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The Paradox of Voter Participation: A Laboratory Study

David K. Levine and Thomas R. Palfrey

September 13, 2005

Revised: September 13, 2005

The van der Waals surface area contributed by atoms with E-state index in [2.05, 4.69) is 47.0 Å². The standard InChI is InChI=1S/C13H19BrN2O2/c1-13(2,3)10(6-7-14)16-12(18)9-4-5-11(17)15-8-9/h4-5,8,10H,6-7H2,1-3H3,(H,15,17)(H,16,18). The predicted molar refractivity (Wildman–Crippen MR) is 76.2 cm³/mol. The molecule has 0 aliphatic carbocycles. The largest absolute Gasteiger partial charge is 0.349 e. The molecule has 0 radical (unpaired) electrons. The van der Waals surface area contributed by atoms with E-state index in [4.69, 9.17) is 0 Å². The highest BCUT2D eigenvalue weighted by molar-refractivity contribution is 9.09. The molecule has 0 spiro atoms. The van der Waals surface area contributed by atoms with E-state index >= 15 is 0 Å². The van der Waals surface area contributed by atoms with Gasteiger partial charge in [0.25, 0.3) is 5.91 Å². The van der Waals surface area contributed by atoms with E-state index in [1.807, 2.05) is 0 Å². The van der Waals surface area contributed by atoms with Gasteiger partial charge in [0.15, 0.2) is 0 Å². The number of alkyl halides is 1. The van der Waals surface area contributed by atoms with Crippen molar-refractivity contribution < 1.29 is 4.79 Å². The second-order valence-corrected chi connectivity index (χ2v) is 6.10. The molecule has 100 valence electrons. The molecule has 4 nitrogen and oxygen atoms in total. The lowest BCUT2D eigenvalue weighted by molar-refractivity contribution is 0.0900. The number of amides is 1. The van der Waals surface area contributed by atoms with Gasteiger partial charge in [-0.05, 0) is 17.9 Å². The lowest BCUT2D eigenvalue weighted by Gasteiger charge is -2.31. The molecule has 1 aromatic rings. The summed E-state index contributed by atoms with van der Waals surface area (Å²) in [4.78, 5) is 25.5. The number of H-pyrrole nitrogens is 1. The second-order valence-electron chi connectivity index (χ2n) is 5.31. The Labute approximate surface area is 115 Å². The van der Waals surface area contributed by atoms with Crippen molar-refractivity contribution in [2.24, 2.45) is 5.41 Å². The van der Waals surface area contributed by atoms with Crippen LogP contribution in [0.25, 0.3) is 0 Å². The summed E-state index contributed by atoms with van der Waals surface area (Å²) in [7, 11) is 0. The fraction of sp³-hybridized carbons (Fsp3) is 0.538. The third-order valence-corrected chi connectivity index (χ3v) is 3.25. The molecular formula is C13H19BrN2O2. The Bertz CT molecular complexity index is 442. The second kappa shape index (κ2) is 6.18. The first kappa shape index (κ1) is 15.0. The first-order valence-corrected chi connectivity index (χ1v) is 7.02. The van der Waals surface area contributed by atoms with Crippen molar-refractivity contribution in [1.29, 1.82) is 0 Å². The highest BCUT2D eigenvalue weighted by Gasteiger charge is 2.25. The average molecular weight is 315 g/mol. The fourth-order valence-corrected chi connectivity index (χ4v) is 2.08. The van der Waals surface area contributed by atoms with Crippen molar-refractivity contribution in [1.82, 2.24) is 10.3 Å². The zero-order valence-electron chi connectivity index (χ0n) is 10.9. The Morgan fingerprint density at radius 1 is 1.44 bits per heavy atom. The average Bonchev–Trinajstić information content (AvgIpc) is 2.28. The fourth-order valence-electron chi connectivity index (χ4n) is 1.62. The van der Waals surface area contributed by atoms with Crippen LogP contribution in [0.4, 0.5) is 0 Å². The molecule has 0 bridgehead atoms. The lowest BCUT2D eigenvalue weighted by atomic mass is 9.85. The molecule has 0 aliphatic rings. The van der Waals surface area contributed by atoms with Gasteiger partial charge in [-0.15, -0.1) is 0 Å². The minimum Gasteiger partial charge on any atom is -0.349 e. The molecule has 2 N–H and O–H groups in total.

Abstract: It is widely believed that rational choice theory is grossly inconsistent with empirical observations about voter turnout. We report  the results of an experiment designed to test the voter turnout predictions of the rational choice Palfrey-Rosenthal model of participation with asymmetric information. We find that the three main comparative statics predictions are observed in the data: the size effect, whereby turnout  goes down in larger electorates; the competition effect, whereby turnout  is higher in elections that are expected to be close; and the underdog effect, whereby voters supporting the less popular alternative have higher turnout rates. We also compare the quantitative magnitudes of turnout to the predictions of Nash equilibrium. We find that there is under-voting for small electorates and overvoting for large electorates, relative to Nash equilibrium. These deviations from Nash equilibrium are consistent with the logit equilibrium, which provides a good fit to the data.